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Sunday, November 28, 2021

Xanadu

I like good movies, but I love bad movies. Sure, “high-quality” movies are okay every once in a while, but there’s nothing like watching a terrible plot-hole-ridden mess. I’m just glad the 1980s and ’90s gave us so many treasures.

I ask you, is there anything grander than watching Gary Busey and Mr. T as cabbies in the classic D.C. Cab? What about seeing Matthew McConaughey as a lunatic murderer with a robot leg in Texas Chainsaw Massacre: The Next Generation? What’s not to love about Jason Bateman’s portrayal of a teen wolf in Teen Wolf Too? You haven’t heard of any of these movies? You should check them out. They’re all truly amazing. And by amazing, I mean awful.

As much as I love the movies listed above, there is no bad movie I hold closer to my heart than Xanadu.

Xanadu often frequents “worst movies of all time” lists. It has every reason. It’s truly a terrible film. Here’s a quick summary so you’re in the know: A Greek Muse named Kira (Olivia Newton-John) uses her muse powers to inspire artist Sonny Malone (Michael Beck) to build Xanadu, the most glorious disco roller skating rink in the whole world. Sonny gets old guy Danny Maguire (Gene Kelly) to foot the bill.

Xanadu‘s got a paper-thin plot. There’s almost no conflict. It’s a musical. If that’s not a premise for a movie, I don’t know what is.

I’d heard of Xanadu several years ago but didn’t watch it until it popped up on my Free Movies on Demand last year. The summary described it as a 1980s version of Moulin Rouge. Way to lie, Comcast.

I turned it on and was instantly confused by the cracktastic opening sequence. Mural people came to life and turned into neon lights. You don’t think that sentence makes sense? That’s what happened. Watch it. Be astounded.

As I watched more of the movie, I realized that if I wanted to avoid brain-damage, I would have to fast-forward through the dialogue. It was that unbearable. And I have a pretty high tolerance for garbage. You’ve been warned.

Most of the musical numbers were pretty fantastic in their terribleness, pretty much on par for a bad 1980s movie. But when the movie reached a new pinnacle of awfulness during the ballad, “Don’t Walk Away,” I couldn’t believe my eyes. The main characters magically transformed into cartoon characters. For no reason.

“What the hell is going on?” I yelled at the television. What followed was a total rip-off of The Sword in the Stone. Olivia Newton-John and Michael Beck turned into birds, transformed into fish, and finally changed into tiny people who could stand on top of a flower. Unfortunately, they did not turn into squirrels, so I guess it wasn’t completely like The Sword in the Stone.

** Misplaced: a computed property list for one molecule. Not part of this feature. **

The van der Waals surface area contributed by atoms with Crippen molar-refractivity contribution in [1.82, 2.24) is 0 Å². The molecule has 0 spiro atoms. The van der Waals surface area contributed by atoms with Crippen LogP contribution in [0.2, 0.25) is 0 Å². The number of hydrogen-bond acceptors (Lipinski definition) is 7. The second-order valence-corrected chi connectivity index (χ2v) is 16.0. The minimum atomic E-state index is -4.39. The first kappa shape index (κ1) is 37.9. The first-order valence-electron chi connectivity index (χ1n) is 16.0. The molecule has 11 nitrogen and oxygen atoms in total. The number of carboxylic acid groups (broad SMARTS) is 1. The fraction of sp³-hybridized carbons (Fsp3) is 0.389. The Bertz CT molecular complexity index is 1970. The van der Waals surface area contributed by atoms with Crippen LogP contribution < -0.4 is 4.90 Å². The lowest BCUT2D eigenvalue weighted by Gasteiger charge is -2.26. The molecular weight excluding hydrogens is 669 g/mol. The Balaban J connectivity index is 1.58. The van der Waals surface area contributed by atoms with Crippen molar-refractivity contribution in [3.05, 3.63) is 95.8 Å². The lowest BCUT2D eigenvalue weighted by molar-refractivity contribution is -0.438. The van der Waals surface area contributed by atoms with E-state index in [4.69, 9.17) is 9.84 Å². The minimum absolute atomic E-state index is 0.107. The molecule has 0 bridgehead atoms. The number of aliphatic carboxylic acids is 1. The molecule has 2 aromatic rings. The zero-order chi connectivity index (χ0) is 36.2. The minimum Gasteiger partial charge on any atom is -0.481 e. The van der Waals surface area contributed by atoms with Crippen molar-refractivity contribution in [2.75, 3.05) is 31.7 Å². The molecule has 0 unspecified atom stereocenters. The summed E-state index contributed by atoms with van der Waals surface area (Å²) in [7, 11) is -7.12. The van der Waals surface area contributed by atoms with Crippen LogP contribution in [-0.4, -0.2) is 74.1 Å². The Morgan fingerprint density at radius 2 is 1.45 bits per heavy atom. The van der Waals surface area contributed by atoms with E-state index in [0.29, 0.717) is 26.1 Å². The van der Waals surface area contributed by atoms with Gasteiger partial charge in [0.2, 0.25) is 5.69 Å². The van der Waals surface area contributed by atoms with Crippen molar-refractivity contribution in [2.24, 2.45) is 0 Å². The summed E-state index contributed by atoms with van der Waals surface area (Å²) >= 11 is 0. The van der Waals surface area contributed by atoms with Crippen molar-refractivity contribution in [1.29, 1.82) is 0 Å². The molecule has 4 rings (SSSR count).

Have I mentioned that a lot of this movie doesn’t make any sense? That at one point Gene Kelly dances in a giant pinball machine?

I think I almost had a seizure during the film’s grand finale. There was too much going on. There was roller skating. There was tight rope walking. There was roller skating. There were cowboys. Pop and lockers. Punk rockers. Tap dancers. More roller skating. And did I mention roller skating?

After one viewing, I became a Xanadu convert. When I bought it on DVD, my parents thought I’d lost my mind. I defended my decision. The soundtrack has a permanent home in my car’s CD player. I’ll go on long tangents about the film to friends and complete strangers. I was completely shocked and amazed when I found that a guy I worked with was frat brothers with Michael Beck back in the day in Mississippi. There’s two degrees of separation between me and Xanadu. Amazing.

To everyone’s complete amazement, the movie was adapted for Broadway last year (I’m sure no one cares about that but the theater kids). Last Tuesday, the show was nominated for four Tonys. My beloved movie of awfulness has transcended its meager beginnings and has transformed into something decent. I’m so proud.

 

Send your bad film recommendations to RACHEL SKYTT at rachelskytt@gmail.com.

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